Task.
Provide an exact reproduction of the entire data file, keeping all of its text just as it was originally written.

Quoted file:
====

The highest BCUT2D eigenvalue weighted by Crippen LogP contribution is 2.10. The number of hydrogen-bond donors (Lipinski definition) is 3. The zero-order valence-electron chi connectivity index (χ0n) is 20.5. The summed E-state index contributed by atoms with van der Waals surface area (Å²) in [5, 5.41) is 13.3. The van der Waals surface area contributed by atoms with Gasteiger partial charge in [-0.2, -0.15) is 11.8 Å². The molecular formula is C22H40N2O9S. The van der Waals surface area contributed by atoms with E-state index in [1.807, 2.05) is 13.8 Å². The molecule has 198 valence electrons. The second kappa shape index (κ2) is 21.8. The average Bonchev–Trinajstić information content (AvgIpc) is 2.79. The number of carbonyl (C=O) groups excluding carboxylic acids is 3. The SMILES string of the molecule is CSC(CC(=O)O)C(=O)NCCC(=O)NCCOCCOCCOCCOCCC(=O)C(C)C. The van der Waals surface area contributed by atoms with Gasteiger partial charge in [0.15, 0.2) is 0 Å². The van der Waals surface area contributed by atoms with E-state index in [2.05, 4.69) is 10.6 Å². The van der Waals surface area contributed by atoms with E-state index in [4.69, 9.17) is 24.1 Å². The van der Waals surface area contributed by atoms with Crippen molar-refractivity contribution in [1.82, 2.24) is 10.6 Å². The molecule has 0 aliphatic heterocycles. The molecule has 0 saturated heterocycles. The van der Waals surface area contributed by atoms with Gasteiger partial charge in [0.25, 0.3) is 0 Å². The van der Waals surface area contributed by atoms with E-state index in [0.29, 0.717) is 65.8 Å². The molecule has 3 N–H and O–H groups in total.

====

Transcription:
The highest BCUT2D eigenvalue weighted by Crippen LogP contribution is 2.10. The number of hydrogen-bond donors (Lipinski definition) is 3. The zero-order valence-electron chi connectivity index (χ0n) is 20.5. The summed E-state index contributed by atoms with van der Waals surface area (Å²) in [5, 5.41) is 13.3. The van der Waals surface area contributed by atoms with Gasteiger partial charge in [-0.2, -0.15) is 11.8 Å². The molecular formula is C22H40N2O9S. The van der Waals surface area contributed by atoms with E-state index in [1.807, 2.05) is 13.8 Å². The molecule has 198 valence electrons. The second kappa shape index (κ2) is 21.8. The average Bonchev–Trinajstić information content (AvgIpc) is 2.79. The number of carbonyl (C=O) groups excluding carboxylic acids is 3. The SMILES string of the molecule is CSC(CC(=O)O)C(=O)NCCC(=O)NCCOCCOCCOCCOCCC(=O)C(C)C. The van der Waals surface area contributed by atoms with Gasteiger partial charge in [0.15, 0.2) is 0 Å². The van der Waals surface area contributed by atoms with E-state index in [2.05, 4.69) is 10.6 Å². The van der Waals surface area contributed by atoms with E-state index in [4.69, 9.17) is 24.1 Å². The van der Waals surface area contributed by atoms with Crippen molar-refractivity contribution in [1.82, 2.24) is 10.6 Å². The molecule has 0 aliphatic heterocycles. The molecule has 0 saturated heterocycles. The van der Waals surface area contributed by atoms with Gasteiger partial charge in [0.25, 0.3) is 0 Å². The van der Waals surface area contributed by atoms with E-state index in [0.29, 0.717) is 65.8 Å². The molecule has 3 N–H and O–H groups in total.